In the 2007 case Massachusetts v. EPA, the Supreme Court held that Environmental Protection Agency had the power to regulate carbon dioxide as a pollutant under the Clean Air Act, which requires the agency to regulate pollutants from new vehicles when they “cause, or contribute to, air pollution which may reasonably be anticipated to endanger public health or welfare.” The court went on to rule that the EPA had failed to adequately explain its decision not to regulate carbon dioxide in this manner.
In December 2009 under then newly-inaugurated President Obama, the EPA issued the so-called “endangerment finding” that six greenhouse gases—carbon dioxide, methane, nitrous oxide, hydrofluorocarbons, perfluorocarbons, and sulfur hexafluoride—in combination contribute to pollution which is anticipated to endanger public health and welfare. It is on this basis that the EPA started regulating carbon dioxide in vehicle emissions.
In October 2015, the EPA finalized similar regulations for new fossil fuel electric power stations, but without issuing a new endangerment finding. Those regulations included carbon capture and storage requirements which it found to be the “best system of emission reduction” (BSER). Even at the time, the EPA found that the rule would result in “result in negligible CO2 emission changes” due to it being economically infeasible to construct new coal fuel electric power stations.
Now, under the Trump administration, the EPA is seeking to revise the requirements for fossil fuel electric power stations establishing higher allowed emission rates and revising the BSER. As part of this regulatory change, the EPA requested comments in a “New Source Proceeding,” 83 FR 65424, noting that:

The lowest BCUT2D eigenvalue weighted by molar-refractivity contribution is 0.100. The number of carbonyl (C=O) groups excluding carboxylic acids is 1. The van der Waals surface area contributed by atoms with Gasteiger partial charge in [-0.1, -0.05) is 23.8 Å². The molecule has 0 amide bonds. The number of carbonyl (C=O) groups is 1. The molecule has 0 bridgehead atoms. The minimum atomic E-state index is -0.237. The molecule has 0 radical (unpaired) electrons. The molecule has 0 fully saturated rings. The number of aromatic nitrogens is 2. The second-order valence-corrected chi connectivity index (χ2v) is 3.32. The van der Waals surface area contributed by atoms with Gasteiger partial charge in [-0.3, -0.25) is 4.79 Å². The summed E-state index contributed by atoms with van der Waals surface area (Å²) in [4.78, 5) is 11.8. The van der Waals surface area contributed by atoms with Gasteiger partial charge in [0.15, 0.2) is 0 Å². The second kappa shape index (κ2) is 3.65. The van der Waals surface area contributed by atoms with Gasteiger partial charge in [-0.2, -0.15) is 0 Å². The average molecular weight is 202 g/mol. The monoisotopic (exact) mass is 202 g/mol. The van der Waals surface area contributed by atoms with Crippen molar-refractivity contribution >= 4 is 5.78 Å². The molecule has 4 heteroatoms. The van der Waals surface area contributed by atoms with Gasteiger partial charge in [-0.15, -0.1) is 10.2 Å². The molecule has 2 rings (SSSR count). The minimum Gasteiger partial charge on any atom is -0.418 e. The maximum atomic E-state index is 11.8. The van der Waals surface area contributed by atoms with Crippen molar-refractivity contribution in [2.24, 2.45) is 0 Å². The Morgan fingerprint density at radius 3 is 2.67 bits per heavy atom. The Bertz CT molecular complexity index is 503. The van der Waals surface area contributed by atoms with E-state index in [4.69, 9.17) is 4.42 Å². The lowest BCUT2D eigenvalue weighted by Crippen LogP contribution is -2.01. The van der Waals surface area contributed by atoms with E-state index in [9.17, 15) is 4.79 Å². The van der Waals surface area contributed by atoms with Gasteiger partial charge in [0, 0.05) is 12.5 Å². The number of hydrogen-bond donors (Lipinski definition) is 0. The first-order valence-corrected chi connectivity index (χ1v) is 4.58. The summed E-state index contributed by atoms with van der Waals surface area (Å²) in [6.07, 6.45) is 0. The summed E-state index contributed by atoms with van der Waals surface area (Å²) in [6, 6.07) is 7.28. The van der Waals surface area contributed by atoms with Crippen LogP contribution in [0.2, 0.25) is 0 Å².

[T]he Agency will consider comments on the correctness of the EPA’s interpretations and determinations and whether there are alternative interpretations that may be permissible, either as a general matter or specifically as applied to GHG emissions.
Included in this was explicitly “whether the EPA must make a new endangerment finding each time the Agency regulates an additional pollutant by an already-listed source category.”
Despite this very clear call for comments concerning the carbon dioxide endangerment findings by the EPA, an agency spokesperson at a press conference declared that “The proposal doesn’t take comment on the endangerment finding.” This, of course, was contrary to their explicit call for comments concerning whether a new endangerment finding was required.
Well, the comment period has ended. Many in industry argued that the EPA must issue a new endangerment finding to regulate these new sources. Additionally, there were many calls for the EPA to reconsider the original endangerment finding in its entirety. This supports the still-pending petitions for such reconsideration that were filed in 2017 by CEI and the Science and Environmental Policy Project, and by the Concerned Household Electricity Consumers Council. CEI/SEPP and CHECC filed supporting comments as well in the current rulemaking.
In short, the recent comments in the EPA’s New Source proceeding may indicate that those 2017 petitions are still being actively considered.